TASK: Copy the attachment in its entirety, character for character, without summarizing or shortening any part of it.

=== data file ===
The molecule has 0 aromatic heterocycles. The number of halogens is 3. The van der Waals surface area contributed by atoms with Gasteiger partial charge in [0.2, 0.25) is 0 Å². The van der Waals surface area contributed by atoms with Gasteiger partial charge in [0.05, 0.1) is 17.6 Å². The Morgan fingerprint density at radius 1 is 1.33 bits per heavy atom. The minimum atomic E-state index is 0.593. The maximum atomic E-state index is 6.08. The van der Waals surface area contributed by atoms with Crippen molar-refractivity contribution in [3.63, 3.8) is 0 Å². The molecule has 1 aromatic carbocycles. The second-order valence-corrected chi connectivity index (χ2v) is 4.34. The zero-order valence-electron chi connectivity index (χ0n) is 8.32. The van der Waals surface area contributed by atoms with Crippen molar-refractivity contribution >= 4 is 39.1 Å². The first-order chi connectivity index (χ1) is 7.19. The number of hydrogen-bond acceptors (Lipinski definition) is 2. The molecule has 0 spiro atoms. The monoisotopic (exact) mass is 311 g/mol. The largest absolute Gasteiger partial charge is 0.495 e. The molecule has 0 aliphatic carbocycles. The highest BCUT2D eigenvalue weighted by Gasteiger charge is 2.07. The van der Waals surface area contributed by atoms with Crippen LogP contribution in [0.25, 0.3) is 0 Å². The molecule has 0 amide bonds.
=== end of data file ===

The molecule has 0 aromatic heterocycles. The number of halogens is 3. The van der Waals surface area contributed by atoms with Gasteiger partial charge in [0.2, 0.25) is 0 Å². The van der Waals surface area contributed by atoms with Gasteiger partial charge in [0.05, 0.1) is 17.6 Å². The Morgan fingerprint density at radius 1 is 1.33 bits per heavy atom. The minimum atomic E-state index is 0.593. The maximum atomic E-state index is 6.08. The van der Waals surface area contributed by atoms with Crippen molar-refractivity contribution in [3.63, 3.8) is 0 Å². The molecule has 1 aromatic carbocycles. The second-order valence-corrected chi connectivity index (χ2v) is 4.34. The zero-order valence-electron chi connectivity index (χ0n) is 8.32. The van der Waals surface area contributed by atoms with Crippen molar-refractivity contribution >= 4 is 39.1 Å². The first-order chi connectivity index (χ1) is 7.19. The number of hydrogen-bond acceptors (Lipinski definition) is 2. The molecule has 0 spiro atoms. The monoisotopic (exact) mass is 311 g/mol. The largest absolute Gasteiger partial charge is 0.495 e. The molecule has 0 aliphatic carbocycles. The highest BCUT2D eigenvalue weighted by Gasteiger charge is 2.07. The van der Waals surface area contributed by atoms with Crippen LogP contribution in [0.25, 0.3) is 0 Å². The molecule has 0 amide bonds.